The provinces of Jiangsu and Zhejiang, and the city of Shanghai are bordered by the East China Sea to the east in the central-eastern part of the country. All of them are located in a subtropical monsoon marine climate zone which makes the summers very humid and hot. It rains frequently in this region, even 11-14 days per month. Shanghai, Jiangsu and Zhejiang are also successively the most developed provinces in terms of GDP per capita in China, giving way only to the administrative area of the capital city, Beijing. Also the quality of life measured by HDI is among the highest in the entire Middle Kingdom.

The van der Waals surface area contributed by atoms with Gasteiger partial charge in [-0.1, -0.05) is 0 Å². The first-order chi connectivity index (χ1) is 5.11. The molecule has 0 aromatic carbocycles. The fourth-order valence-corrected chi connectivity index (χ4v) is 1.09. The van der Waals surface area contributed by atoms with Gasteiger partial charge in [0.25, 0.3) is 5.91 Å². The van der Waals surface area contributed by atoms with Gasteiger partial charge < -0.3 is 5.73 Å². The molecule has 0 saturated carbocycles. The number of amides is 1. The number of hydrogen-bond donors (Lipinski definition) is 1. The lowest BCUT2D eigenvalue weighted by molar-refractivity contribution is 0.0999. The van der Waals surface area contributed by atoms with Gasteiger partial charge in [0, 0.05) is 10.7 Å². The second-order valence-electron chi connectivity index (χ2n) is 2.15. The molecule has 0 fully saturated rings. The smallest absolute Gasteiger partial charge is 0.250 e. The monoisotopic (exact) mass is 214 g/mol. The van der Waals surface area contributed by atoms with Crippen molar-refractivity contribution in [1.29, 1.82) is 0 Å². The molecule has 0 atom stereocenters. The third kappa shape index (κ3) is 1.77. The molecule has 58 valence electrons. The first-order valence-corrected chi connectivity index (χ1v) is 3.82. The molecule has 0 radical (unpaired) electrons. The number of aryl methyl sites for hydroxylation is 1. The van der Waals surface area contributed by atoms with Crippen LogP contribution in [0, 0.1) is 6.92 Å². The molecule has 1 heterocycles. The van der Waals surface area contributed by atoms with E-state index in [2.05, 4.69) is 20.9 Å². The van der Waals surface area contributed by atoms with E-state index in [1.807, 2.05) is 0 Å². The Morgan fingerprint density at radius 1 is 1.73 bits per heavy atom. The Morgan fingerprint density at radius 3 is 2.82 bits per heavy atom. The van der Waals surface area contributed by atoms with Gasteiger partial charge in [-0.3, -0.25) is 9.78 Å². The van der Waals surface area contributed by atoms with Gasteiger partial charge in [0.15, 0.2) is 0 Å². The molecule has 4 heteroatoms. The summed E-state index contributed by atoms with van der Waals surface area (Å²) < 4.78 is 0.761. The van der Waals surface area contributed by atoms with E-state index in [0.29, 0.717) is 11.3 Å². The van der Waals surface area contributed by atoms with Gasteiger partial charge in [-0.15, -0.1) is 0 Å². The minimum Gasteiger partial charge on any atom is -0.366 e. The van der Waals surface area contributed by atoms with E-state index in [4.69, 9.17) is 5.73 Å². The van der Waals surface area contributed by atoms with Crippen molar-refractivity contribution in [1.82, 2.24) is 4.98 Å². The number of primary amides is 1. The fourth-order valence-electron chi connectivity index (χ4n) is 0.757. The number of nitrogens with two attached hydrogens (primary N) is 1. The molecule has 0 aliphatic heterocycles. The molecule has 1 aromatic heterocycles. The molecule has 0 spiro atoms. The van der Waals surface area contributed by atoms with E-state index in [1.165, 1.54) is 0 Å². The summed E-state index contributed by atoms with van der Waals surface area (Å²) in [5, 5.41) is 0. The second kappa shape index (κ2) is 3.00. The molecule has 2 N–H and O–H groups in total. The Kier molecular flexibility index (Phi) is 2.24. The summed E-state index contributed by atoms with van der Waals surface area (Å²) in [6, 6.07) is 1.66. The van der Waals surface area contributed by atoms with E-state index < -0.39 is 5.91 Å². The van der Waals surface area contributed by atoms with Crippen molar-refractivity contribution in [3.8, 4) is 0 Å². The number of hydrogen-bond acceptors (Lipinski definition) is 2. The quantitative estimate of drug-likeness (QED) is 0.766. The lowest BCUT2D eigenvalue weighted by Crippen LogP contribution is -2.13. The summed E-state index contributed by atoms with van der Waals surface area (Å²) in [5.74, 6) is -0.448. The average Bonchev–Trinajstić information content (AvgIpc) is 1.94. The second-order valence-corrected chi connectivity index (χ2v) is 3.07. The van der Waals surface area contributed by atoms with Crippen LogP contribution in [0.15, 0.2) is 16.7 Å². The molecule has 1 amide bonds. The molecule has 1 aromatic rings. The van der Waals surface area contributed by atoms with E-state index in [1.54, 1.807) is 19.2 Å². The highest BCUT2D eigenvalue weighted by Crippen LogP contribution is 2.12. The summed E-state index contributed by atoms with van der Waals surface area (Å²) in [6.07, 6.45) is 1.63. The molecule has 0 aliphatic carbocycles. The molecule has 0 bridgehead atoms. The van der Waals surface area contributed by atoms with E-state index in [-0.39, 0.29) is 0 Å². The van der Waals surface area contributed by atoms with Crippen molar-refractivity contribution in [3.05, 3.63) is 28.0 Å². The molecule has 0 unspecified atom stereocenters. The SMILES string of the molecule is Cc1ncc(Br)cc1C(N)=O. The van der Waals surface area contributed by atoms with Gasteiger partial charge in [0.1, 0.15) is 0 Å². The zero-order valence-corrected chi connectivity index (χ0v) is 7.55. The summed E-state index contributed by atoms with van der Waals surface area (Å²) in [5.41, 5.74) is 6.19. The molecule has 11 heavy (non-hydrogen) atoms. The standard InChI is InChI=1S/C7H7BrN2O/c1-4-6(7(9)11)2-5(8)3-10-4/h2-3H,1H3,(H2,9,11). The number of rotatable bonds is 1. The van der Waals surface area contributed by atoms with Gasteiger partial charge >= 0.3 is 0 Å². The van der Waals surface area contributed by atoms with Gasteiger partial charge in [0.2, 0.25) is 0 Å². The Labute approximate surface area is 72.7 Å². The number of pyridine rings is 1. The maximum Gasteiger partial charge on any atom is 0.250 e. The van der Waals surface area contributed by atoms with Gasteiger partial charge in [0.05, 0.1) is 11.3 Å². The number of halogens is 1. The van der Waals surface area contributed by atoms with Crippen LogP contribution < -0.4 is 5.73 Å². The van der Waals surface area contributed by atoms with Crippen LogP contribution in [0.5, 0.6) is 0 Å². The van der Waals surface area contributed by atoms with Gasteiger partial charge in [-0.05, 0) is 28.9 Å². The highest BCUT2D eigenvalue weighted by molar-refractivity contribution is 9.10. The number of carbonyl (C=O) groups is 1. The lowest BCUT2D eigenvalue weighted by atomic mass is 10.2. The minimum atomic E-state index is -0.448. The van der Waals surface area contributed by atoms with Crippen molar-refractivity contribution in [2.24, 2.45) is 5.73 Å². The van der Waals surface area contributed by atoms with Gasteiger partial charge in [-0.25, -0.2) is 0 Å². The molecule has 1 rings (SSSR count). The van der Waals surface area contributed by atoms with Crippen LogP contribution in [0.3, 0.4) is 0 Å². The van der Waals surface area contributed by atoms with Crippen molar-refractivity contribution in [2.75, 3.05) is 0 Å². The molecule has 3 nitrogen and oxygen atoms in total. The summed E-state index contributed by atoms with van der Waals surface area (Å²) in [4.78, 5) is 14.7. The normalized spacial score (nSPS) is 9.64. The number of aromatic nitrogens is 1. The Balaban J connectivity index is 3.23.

Shanghai is the largest city of China and one of the largest cities in the world, as well as one of the Chinese subdivision units with over 27 million inhabitants in 2020 making it the most densely populated province in the country (3816 inhabitants per square kilometer). It is also one of the busiest port cities in the world. Until the eighteenth-nineteenth century Shanghai was mainly engaged in agriculture. In the nineteenth and twentieth century industry started to play an increasingly significant role as well as more and more banks or corporations opened their headquarters there. The most dynamic development began in the 1990s. Today, it is not only the financial, business and commercial center of the Middle Kingdom with the most developed stock exchange in Mainland China, serving securities, futures, currency, gold, insurance, negotiable instruments and diamond markets, but also the most international city in the country. The dynamic development since the 1990s has been attracting more and more people to the city (population growth in 2020 amounted to ca. 3%). Shanghai is also said to be China’s transportation center due to its geographical location (access to water bodies); moreover, the city is served by two airports and a dense network of railroad connections (access to High-Speed Railways). Nowadays, Shanghai’s economy is based mainly on the tertiary sector (about 70% of the generated GDP), with financial and insurance services being the main focus. Heavy industry has been moved to other regions. Promoting the strategic role of Shanghai as a global center of economic governance is driven by organization of major international events (e.g. World Expo 2010 under the motto “Better City – Better Life”), building international agreements and organizations based on Shanghai’s headquarters (New Development Bank) or the name of the city (Shanghai Cooperation Organization). Already in 2015 there were about 1478 financial institutions in Shanghai, of which about 30% were foreign institutions.